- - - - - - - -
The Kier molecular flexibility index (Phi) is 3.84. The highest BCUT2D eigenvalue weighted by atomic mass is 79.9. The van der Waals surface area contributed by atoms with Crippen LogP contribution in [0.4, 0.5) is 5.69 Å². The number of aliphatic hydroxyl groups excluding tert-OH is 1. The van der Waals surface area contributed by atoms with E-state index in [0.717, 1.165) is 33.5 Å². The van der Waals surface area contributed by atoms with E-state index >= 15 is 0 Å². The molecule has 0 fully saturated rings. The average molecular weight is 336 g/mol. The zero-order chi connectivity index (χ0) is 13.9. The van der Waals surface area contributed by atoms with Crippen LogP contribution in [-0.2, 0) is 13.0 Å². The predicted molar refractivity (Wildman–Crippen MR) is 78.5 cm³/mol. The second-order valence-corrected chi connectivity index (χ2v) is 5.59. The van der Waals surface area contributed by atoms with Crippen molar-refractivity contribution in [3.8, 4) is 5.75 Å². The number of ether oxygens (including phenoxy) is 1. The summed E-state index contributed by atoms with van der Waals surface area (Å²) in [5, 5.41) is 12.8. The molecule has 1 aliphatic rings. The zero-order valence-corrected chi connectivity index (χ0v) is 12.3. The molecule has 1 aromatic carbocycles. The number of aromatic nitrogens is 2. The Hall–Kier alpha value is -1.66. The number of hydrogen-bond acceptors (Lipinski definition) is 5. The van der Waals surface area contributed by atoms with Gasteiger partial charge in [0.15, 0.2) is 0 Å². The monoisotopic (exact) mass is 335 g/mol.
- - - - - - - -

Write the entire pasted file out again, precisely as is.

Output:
The Kier molecular flexibility index (Phi) is 3.84. The highest BCUT2D eigenvalue weighted by atomic mass is 79.9. The van der Waals surface area contributed by atoms with Crippen LogP contribution in [0.4, 0.5) is 5.69 Å². The number of aliphatic hydroxyl groups excluding tert-OH is 1. The van der Waals surface area contributed by atoms with E-state index in [0.717, 1.165) is 33.5 Å². The van der Waals surface area contributed by atoms with E-state index >= 15 is 0 Å². The molecule has 0 fully saturated rings. The average molecular weight is 336 g/mol. The zero-order chi connectivity index (χ0) is 13.9. The van der Waals surface area contributed by atoms with Crippen LogP contribution in [-0.2, 0) is 13.0 Å². The predicted molar refractivity (Wildman–Crippen MR) is 78.5 cm³/mol. The second-order valence-corrected chi connectivity index (χ2v) is 5.59. The van der Waals surface area contributed by atoms with Crippen molar-refractivity contribution in [3.8, 4) is 5.75 Å². The number of ether oxygens (including phenoxy) is 1. The summed E-state index contributed by atoms with van der Waals surface area (Å²) in [5, 5.41) is 12.8. The molecule has 1 aliphatic rings. The zero-order valence-corrected chi connectivity index (χ0v) is 12.3. The molecule has 1 aromatic carbocycles. The number of aromatic nitrogens is 2. The Hall–Kier alpha value is -1.66. The number of hydrogen-bond acceptors (Lipinski definition) is 5. The van der Waals surface area contributed by atoms with Gasteiger partial charge in [0.15, 0.2) is 0 Å². The monoisotopic (exact) mass is 335 g/mol.